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Sid Tafler

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What does cave art mean to you?

Stone Age art has fascinated people around the world since some of the first discoveries of cave paintings in France and Spain in the 19th century.
The recent Werner Herzog film "Cave of Forgotten Dreams," showcasing the spectacular panels of lions and horses at Chauvet, brought new attention to Paleolithic art.
If you haven't gazed into the deep past recently, do a web search for Lascaux, Chauvet or Altamira cave.

What do these arts forms mean to you?
Do you find them beautiful, primitive, artistically inspired, or something less?
Are these drawings art for art sake, an attempt by Paleolithic people to reproduce the world they experienced?
Or do they have some deep cosmic or spiritual significance?
Why did these people of 15,000 to 30,000 years ago often create these works in places that were difficult to access?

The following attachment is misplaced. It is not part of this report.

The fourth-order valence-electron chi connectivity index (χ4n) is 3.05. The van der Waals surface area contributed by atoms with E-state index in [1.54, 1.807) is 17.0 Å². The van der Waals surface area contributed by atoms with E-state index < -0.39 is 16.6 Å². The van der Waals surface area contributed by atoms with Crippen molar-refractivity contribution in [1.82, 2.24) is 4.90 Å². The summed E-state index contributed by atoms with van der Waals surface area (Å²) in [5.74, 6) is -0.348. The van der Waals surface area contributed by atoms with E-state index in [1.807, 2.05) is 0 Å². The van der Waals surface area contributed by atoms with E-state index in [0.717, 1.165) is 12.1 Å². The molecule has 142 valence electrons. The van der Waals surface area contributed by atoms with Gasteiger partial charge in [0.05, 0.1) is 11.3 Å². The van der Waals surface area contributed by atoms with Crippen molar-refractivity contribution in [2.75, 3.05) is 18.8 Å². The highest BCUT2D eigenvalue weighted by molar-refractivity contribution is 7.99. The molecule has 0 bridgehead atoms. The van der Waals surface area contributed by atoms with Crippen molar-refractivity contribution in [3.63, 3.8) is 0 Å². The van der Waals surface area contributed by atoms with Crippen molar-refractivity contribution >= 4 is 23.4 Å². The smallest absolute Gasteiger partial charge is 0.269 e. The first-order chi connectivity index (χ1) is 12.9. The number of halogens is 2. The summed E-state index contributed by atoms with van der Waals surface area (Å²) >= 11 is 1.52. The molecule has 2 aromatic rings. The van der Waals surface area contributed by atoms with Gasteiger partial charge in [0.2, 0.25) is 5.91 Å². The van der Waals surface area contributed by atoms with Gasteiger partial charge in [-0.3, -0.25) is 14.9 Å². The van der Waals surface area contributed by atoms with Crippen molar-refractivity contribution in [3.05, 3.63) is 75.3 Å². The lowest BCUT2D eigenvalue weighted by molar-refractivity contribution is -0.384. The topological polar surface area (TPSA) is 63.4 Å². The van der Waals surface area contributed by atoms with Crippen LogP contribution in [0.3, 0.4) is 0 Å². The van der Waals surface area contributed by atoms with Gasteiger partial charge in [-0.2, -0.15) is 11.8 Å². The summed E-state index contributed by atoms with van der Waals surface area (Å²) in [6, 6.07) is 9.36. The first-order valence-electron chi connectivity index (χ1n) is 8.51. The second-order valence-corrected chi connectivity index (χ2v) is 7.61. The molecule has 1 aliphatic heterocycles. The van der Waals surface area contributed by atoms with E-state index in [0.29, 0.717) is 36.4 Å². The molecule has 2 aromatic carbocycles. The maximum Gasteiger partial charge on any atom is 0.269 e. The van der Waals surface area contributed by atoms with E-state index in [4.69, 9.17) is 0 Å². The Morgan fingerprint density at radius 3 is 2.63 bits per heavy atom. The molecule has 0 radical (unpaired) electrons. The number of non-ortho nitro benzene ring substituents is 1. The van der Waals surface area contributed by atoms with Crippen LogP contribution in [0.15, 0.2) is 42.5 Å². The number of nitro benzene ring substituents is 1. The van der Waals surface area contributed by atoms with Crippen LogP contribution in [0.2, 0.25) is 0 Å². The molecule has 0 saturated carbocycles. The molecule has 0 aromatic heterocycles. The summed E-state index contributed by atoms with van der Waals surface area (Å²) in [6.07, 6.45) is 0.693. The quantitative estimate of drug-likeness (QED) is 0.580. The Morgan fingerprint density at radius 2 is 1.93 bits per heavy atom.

Were they trying to communicate with each other, access worlds beyond their own, or engage in hunting magic?
Or were they just enjoying themselves scratching and drawing on cave walls?

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  • May 10 2012: I like Picasso's sentiment that, to paraphrase, we've learned nothing new in 20,000 years (leaving Lascaux). I read David Lewis-Williams's "Mind in the Cave" some years ago and studied cave painting some; the things that touched me most were evidence of gender differences in the hand prints, evidence of a child, held in an adult's arms while the adult blew the child's print on the wall, the extraordinary execution in difficult, cramped spaces. We haven't changed significantly, for all our technological mastery
    I enjoyed Herzog's movie immensely, and deeply appreciated him documenting Chauvet for posterity; though I couldn't follow him on some of his more somber, cryptic digressions. The albino crocs seemed a stretch.

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